So far we have covered sending less data and over shorter distances. In this entry I will discuss the options to send files earlier in the process than might otherwise be possible.
Why Send Files Earlier?
A web browsers ability to load page quickly will be either constrained by one or more of computation capacity, network capacity and/or the speed with which it is fed the data it needs to construct the page.
If the browser is constrained by CPU cycles available to build the page then sending data earlier is probably not going to improve much. Neither is it going to help if the pipe into the browser is the bottle neck.
However, if for some reason it is the ability of the browser to fetch in a timely fashion, the data it needs to construct a page, then getting data there as (or even before) the browser needs it makes sense.
How can you get files to the browser earlier?
There are a number of techniques which have been used to push files to browsers in advance of the browser needing them which have been in use for years.
For example, image sprites (which provide for multiple images being sent to the browser as one image), are used for improving the user experience on the particular page being loaded at a point in time but have also been used to send images to the browser which the user may need for subsequent page loads. By sending them earlier as part of an image sprite, they can be stored in the users cache ready for use in subsequent pages should the browser actually reach those pages.
Predictive prefetching and pre rendering of assets in web transactions is also possible. Most browsers such as Chrome are built to support pre fetch and pre render of;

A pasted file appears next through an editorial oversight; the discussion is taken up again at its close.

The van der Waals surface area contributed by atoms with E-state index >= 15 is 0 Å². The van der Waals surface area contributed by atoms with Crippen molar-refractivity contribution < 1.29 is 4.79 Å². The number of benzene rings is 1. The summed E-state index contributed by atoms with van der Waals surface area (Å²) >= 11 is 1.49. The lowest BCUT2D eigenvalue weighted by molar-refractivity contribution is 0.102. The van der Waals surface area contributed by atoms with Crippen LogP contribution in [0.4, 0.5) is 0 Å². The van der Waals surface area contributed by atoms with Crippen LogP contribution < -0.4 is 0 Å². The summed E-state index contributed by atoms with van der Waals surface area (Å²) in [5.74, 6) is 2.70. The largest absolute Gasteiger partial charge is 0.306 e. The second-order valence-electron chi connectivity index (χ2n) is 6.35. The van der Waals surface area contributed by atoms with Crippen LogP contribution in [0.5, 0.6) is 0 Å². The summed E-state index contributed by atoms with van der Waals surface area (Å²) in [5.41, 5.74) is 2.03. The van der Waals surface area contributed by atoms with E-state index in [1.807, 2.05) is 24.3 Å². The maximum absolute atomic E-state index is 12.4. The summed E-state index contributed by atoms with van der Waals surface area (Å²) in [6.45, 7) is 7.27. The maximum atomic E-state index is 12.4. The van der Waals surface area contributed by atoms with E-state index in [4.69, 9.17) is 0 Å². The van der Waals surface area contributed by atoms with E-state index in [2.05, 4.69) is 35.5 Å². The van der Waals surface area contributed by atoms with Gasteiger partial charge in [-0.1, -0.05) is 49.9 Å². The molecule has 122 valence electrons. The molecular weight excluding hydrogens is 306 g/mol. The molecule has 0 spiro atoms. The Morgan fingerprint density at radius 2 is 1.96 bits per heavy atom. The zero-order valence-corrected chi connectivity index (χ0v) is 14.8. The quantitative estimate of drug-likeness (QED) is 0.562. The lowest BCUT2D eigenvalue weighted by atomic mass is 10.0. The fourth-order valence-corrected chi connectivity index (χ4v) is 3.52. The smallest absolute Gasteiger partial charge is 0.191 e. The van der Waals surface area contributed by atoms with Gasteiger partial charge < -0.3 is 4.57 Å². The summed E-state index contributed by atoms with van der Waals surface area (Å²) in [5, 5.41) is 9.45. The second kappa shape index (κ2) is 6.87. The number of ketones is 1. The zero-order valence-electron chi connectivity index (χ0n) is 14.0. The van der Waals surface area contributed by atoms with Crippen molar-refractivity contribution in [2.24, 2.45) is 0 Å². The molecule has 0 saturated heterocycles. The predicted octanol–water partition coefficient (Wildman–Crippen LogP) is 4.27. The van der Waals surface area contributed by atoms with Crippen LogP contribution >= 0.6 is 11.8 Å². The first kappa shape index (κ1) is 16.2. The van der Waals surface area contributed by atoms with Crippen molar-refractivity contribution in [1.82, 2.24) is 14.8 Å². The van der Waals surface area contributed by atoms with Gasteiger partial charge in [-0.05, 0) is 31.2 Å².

• DNS hostnames which might be used later by the browser
• Assets which can be stored in the browser cache (such as images)
• HTML for pages which the browser may visit next
Techniques involves in predictive pre fetching and pre rendering can mostly be left to the browsers to actively help with. However, the more you can do to identify assets which are available for pre fetch or pre render, the more the browser will do.
Rather than sending the whole file earlier, you can also fake it a little bit for some situations and send a part of the file earlier to let the user feel as though the page is loading quickly before adding or swapping out that file sent earlier for the real deal later. Sometimes this is referred to as streaming assets. Images are a great example where streaming can be effective. You can send down a light lower resolution image for the user to see early in the page load before swapping it out with a higher resolution image later in the page load cycle.
There is some quality technical work you can walk through to enable your tech stack to send data to the customers browser earlier (or even before they might need it). However, in doing so, there is a balance to find between sending too much data too early (which could both slow down the first page load experience and hog the users bandwidth) and not sending any at all.
One of the first places to start in deciding whether it is worth sending more data early is to understand what is limiting your browsers ability to load pages more quickly. If it is CPU or network, then it might be better to start there.